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Eric Moreno

Eric Moreno is a Content Curator with the Salud America! program at UT Health San Antonio. He specializes in covering the topics of health equity and family and social support. He holds a BA from the University of Texas at San Antonio and an MA from Gonzaga University.

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Articles by Eric Moreno

Coalition Forms to Get Access to Public Services for Latinos in SF

The city of San Francisco (15.1% Latino population) has long been a hub for the Latino community. However, as the city by the bay has grown in importance as one of the centers of the U.S. tech industry, many long-time Latino residents are struggling to keep up with the cost of living there. A new organization has been formed to help serve the low-income Latino communities in the area connect to community resources. The San Francisco Latino Parity and Equity Coalition conducted a study of heavily Latino-populated neighborhoods in the city (including the Mission, Bayview, Tenderloin, and Visitacion Valley areas). The coalition, which is made up of over a dozen groups, including the Central American Resource Center (CARECEN), Jamestown Community Center, the Mission Language and ...

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Latino Parenting Master Classes Help Young Kids Succeed

Latinos are the nation’s largest racial/ethnic minority group. They are expected to grow from 1 in 6 people today to 1 in 4 by 2035 and 1 in 3 by 2060. The long-term health and success of Latinos is going to be crucially important to the United States for decades to come. In the Pacific Northwest community of Walla Wall, WA (23.68% Latino population), one group has taken steps to ensure their Latino community has all the tools necessary for their success. The Walla Walla Valley Early Learning Coalition is offering a free, 10-week series of parenting master classes aimed at Latinos. Using “cultural perspective” and taught in Spanish, the Abriendo Puertas (Opening Doors) program is designed to support Latino parents in their roles as family leaders and teachers to their ...

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Do Apps Like Instagram Hurt or Help Mental Health among Latinos?

social media

So many people share their lives on social media every day. Instagram has 500 million active monthly users worldwide, including 1 in 3 Latinos. Facebook has nearly 2 billion active monthly users. But questions remain about how social networks impact users' mental health. For example, CNN posted this week: "Instagram worst social media app for young people's mental health." The article cites a survey of 1,500 young people on how social media platforms impact their health, depression, anxiety, self-esteem and body image. The survey indicated Instagram negatively affected body image, sleep patterns, and "FOMO"—the fear of missing out. “Platforms that are supposed to help young people connect with each other may actually be fueling a mental health crisis,” Shirley Cramer ...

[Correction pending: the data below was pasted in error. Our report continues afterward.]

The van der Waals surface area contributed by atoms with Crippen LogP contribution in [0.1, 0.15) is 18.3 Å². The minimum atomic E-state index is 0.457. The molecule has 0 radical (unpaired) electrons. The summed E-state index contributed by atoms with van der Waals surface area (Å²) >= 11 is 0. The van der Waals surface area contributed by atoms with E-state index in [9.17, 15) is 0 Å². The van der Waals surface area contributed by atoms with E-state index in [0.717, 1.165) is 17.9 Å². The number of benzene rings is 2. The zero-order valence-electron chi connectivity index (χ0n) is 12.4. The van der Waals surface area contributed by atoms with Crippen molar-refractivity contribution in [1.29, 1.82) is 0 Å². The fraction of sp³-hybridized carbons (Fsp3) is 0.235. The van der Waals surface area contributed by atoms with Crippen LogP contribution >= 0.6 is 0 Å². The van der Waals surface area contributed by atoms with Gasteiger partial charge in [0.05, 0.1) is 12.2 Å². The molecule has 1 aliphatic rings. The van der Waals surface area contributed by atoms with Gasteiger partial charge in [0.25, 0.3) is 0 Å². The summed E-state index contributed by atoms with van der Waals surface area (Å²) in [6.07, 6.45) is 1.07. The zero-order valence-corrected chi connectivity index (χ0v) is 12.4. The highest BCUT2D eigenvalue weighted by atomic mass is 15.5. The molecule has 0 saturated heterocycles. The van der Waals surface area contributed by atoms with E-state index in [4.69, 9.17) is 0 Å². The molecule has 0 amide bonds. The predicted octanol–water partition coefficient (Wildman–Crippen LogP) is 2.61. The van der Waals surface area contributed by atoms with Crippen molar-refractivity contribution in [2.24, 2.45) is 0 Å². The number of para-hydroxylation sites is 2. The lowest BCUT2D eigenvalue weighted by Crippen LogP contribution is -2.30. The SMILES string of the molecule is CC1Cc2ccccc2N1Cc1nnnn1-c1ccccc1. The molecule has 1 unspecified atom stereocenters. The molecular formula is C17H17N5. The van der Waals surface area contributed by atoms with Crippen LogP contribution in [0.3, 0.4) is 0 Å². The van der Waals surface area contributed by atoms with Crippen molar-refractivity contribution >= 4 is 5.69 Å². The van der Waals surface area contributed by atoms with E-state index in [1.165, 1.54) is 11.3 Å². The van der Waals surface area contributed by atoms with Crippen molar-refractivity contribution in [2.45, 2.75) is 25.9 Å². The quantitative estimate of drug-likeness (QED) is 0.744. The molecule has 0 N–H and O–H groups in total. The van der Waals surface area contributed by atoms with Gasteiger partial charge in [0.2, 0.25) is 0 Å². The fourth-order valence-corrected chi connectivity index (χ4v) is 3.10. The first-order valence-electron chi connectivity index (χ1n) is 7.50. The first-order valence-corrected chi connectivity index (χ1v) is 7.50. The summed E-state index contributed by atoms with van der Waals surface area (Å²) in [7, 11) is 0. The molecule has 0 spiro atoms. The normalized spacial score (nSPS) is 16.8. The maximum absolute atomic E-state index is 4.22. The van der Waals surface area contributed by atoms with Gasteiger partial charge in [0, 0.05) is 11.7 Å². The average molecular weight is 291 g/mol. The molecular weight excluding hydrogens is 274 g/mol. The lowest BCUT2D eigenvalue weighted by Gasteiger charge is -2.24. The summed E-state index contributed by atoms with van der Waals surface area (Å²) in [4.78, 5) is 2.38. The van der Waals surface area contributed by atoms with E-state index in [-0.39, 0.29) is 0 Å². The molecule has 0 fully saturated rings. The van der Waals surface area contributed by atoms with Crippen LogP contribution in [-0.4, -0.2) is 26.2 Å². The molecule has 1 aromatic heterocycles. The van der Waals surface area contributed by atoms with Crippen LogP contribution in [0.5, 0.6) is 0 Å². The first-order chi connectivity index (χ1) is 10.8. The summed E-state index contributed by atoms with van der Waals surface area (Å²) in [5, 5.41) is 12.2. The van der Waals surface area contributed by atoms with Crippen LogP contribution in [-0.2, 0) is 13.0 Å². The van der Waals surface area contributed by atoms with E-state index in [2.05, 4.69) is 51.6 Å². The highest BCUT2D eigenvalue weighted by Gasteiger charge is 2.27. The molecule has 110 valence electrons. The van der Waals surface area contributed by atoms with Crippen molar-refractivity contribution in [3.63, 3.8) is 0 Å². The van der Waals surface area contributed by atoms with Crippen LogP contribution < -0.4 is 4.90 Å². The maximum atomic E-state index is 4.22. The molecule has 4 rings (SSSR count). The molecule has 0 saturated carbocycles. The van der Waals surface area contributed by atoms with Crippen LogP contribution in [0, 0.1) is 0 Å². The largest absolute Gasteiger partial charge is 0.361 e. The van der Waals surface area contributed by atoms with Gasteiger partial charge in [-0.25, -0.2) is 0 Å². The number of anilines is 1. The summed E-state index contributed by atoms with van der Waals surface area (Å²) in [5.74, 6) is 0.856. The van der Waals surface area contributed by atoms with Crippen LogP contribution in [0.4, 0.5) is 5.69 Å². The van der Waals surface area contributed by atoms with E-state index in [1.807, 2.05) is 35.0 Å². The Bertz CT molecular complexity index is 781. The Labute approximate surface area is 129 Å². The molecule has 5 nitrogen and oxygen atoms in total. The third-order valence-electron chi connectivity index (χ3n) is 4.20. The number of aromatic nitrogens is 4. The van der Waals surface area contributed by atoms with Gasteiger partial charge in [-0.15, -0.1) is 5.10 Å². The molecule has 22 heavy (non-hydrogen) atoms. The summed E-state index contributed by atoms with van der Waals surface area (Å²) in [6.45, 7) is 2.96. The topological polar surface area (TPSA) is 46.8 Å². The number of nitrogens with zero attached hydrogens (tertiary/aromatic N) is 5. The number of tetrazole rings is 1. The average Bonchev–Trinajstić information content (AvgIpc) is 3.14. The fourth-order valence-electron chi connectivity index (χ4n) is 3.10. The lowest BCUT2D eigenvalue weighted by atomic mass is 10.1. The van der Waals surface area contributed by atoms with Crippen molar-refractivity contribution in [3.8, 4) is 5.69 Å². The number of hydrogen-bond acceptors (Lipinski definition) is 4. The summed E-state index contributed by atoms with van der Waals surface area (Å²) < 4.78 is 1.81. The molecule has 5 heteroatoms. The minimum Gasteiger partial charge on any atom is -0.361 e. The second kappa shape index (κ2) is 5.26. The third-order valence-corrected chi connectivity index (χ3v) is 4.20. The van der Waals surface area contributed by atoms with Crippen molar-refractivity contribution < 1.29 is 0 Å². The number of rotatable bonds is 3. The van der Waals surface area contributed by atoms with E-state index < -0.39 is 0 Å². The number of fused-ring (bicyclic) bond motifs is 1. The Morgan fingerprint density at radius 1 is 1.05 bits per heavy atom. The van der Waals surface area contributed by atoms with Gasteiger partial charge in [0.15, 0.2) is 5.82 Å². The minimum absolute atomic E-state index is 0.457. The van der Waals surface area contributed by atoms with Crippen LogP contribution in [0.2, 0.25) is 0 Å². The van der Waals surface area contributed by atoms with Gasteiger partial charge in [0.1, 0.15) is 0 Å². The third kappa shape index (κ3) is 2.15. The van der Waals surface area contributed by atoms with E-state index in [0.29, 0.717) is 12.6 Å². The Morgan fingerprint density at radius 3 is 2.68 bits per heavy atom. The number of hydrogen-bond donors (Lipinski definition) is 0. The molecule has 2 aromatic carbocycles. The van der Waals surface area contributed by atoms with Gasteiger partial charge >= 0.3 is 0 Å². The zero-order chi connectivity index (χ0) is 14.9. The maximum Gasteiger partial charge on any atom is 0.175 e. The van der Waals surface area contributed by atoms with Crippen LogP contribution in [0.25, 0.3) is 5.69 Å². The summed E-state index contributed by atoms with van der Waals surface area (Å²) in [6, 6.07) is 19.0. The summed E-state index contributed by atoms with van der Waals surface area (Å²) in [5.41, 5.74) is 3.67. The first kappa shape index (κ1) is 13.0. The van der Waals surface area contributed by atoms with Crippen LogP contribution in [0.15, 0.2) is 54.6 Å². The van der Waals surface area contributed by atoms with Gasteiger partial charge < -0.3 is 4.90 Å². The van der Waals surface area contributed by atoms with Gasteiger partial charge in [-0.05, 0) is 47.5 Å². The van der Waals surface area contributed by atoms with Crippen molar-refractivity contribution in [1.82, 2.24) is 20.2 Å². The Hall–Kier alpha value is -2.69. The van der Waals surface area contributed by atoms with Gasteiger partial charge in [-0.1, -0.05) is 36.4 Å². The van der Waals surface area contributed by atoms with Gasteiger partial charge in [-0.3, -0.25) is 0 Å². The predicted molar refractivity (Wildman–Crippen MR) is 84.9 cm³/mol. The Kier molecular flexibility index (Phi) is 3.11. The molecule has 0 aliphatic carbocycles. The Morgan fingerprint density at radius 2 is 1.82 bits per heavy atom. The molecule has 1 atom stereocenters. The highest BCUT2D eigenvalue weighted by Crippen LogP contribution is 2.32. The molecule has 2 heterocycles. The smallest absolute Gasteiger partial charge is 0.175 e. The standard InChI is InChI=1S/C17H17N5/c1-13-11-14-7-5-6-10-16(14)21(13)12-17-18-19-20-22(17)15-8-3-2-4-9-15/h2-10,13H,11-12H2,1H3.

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Heavily Latino-Populated States are the Best for Jobs

According to the recent report from the Bureau of Labor Statistics, the economy added 138,000 jobs in May with the overall unemployment rate falling to 4.3%. This is the lowest the rate has been in 16 years. While the job rate was not as high as had been predicted, these are indicators that the economy overall has sufficiently rebounded from the Great Recession of the mid-2000s. What does this mean for Latinos? For many Latinos, financial security that comes from employment is crucial to their long-term health. With better paying jobs comes better access to healthcare, better access to physical activity, better access to education for family members, and better access to opportunity. The financial website WalletHub recently ranked the best and worst states for job seekers based ...

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Nearly Half of all Americans Struggle Financially in Retirement